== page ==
More than 1000 signatures in just one day have been gathered supporting the retention of the Consulate. In Ibiza, according to Parish Migration Desk of Ibiza, Filipinos have already started with the collection of signatures.
The message is clear. Photo by Albert Ian RP of Barcelona Exposure Club.
Four remittance centers and even Pinoy restaurants have also volunteered to be signature gathering centers.
More than 20 Filipino organizations say NO
In Barcelona, more than 20 Filipino organizations composed of various religious, civic and socio-cultural groups have expressed their dismay and disapproval over the government’s decision. Organizations such as Barcelona Exposure Club, Northern Star, Samahang Kabagis, Timpuyog ti-Ilocano, and Unified Bicolanos in Barcelona have taken their signature campaigns and lobbying initiatives to express their support for the retention of the Consulate.
Meanwhile, Kapulungan ng mga Lider Pinoy sa Barcelona (KALIPI), a federation of Filipino associations in Barcelona together with the support of other organizations, has sent a letter of appeal to the Chairpersons of the House Committees on Overseas Workers Affairs and Foreign Affairs namely Congressman Walden Bello of Akbayan Party List and Congressman Al Francis DC Bichara of Albay.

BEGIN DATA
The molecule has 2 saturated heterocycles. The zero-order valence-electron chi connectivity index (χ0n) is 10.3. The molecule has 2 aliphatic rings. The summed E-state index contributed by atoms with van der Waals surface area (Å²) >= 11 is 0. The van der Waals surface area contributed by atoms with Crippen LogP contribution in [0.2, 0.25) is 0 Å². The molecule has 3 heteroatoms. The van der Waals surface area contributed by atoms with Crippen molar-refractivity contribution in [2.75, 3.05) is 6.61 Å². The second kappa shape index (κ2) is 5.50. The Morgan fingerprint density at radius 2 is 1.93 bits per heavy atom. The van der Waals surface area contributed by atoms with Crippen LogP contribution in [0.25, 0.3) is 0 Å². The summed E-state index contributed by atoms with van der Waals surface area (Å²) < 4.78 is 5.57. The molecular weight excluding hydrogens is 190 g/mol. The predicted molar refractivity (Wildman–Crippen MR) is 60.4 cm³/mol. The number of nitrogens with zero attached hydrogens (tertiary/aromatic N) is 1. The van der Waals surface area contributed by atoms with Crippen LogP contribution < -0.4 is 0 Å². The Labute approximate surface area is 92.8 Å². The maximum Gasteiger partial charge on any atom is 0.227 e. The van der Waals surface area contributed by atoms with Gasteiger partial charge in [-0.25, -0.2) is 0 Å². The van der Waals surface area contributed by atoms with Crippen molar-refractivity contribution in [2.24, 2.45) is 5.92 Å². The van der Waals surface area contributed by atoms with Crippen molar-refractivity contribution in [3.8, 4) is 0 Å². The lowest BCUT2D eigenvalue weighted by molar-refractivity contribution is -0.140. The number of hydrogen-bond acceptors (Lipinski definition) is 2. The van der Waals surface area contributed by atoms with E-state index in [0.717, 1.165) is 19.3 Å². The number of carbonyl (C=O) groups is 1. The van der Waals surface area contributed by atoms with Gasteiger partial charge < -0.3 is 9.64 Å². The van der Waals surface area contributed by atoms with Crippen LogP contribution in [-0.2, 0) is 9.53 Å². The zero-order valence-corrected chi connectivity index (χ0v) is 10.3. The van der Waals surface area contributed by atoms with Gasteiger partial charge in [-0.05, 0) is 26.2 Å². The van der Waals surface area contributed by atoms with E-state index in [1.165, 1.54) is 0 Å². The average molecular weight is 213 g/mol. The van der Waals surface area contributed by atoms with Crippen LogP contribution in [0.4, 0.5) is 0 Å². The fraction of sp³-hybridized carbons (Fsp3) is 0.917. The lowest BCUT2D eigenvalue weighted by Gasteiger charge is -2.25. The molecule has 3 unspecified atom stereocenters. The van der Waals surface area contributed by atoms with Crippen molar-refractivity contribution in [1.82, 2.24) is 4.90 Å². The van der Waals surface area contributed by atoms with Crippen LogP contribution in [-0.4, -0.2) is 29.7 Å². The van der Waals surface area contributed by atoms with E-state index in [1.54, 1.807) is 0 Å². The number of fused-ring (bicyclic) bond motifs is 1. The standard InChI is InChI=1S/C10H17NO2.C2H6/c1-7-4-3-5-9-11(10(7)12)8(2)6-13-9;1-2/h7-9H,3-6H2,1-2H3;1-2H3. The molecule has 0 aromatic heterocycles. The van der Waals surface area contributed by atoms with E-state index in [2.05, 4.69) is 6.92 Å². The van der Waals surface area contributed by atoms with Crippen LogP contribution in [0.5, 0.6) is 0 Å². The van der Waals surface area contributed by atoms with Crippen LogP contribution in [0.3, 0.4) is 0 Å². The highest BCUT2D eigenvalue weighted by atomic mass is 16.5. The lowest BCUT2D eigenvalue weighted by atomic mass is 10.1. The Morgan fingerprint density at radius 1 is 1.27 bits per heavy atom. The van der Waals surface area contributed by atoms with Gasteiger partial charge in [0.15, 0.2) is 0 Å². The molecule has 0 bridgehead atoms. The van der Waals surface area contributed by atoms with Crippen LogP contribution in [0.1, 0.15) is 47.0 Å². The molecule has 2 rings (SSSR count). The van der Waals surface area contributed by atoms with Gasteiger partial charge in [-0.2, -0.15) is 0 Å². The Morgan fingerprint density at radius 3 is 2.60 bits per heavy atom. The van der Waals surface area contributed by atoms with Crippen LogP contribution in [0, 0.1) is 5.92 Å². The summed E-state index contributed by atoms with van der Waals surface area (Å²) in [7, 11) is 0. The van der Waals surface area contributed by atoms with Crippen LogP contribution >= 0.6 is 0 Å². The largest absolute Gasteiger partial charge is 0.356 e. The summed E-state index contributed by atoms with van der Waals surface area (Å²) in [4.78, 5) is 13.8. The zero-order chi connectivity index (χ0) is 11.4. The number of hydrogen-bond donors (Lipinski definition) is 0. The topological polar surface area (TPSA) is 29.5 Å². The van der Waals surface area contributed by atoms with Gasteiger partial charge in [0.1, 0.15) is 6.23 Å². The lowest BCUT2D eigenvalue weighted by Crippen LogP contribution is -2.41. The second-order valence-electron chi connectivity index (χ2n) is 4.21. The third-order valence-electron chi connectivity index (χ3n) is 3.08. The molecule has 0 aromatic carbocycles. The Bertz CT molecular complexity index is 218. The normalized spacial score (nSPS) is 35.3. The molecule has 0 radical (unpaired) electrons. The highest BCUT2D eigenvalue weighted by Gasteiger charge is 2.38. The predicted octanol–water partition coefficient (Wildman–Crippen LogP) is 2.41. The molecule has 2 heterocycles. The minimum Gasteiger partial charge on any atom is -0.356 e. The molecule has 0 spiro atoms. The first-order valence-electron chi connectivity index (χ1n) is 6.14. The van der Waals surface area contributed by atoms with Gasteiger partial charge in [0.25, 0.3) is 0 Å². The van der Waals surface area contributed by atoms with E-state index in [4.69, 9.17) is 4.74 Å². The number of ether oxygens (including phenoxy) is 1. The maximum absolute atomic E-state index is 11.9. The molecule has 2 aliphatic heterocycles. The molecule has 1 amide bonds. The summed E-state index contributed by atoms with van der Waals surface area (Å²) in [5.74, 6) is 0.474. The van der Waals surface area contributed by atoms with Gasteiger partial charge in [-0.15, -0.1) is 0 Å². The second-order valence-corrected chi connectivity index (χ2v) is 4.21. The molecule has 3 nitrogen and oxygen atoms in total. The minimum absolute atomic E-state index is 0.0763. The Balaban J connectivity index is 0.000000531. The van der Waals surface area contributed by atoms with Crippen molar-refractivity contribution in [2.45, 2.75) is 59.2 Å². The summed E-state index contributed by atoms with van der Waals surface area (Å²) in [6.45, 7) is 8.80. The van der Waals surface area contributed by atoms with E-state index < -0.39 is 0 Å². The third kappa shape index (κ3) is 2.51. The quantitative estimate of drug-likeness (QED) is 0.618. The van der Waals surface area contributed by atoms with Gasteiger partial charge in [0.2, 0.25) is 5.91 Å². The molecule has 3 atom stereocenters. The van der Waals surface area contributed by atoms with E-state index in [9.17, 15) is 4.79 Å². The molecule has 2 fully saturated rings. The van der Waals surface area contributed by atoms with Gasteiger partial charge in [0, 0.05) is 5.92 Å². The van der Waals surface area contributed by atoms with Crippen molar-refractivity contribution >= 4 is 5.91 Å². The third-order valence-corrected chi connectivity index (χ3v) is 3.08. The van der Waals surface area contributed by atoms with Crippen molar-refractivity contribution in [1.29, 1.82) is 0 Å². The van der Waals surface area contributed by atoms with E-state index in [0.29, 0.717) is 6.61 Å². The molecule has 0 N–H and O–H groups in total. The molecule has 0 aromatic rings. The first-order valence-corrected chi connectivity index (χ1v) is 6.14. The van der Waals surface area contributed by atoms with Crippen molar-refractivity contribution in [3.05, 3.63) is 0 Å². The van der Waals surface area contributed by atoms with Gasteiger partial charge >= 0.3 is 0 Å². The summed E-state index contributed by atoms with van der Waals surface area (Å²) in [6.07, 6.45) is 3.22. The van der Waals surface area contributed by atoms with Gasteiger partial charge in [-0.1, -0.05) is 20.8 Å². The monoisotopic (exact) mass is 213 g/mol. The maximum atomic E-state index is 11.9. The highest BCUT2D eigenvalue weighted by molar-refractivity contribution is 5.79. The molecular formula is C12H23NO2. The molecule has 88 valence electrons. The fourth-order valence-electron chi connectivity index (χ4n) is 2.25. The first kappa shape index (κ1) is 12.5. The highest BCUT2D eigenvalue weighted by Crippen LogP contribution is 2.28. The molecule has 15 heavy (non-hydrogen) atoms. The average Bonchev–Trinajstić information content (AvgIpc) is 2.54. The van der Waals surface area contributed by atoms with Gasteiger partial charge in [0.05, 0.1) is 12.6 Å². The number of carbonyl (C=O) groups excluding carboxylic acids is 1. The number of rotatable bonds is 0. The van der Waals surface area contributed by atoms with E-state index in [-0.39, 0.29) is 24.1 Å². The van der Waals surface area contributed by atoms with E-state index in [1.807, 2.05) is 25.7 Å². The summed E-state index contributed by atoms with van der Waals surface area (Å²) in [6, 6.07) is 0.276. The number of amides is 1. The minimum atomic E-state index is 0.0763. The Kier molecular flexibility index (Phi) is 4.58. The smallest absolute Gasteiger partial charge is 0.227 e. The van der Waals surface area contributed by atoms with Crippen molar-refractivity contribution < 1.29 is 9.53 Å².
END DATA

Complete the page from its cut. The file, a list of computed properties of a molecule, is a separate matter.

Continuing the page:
In its petition letter, it pointed out that “an Honorary Consulate cannot effectively respond to the growing number of Filipinos in Barcelona, nor can a provisional consular service from Madrid, located 600 km away, attend to the urgencies of our Filipino seafarers.”
The letter also cited that the strong relationship between the Barcelona city government, the Philippine Consulate and the Filipino community has already produced significant political, economic and cultural achievements in just short span of time and these will all be put into waste and will incur larger social cost if the full Consulate will be closed. One of major political parties in Barcelona, Partido de los Socialistas en Cataluña already expressed their support for the retention of the Philippine Consulate.
The Filipino community feels that this decision will send a wrong signal to the people that the government is abandoning them and that the migrants’ good reputation and patriotism are not important for them.
“How can we encourage political participation (Absentee Voting) now if the Consulate is to be closed? The government’s apathy will breed its people’s apathy… The first Absentee Voting held in Barcelona got one of the highest voter’s turnouts in Europe where the current (Philippine) president got the most number of votes,” the letter added.
Over the budgetary reason for closing the Consulate, the letter states that “we do not wish to be considered as simple figures and economic peons. We reject the title ‘Bagong Bayani’ if it is mere lip service. We are more than our remittances, and we are hoping that they…see us as hardworking people who merit their commitment and full service.” Daniel Infante Tuaño, Kay S. Abaño
The young migrants also oppose the government’s decision. Photo by Albert Ian R P of Barcelona Exposure Club.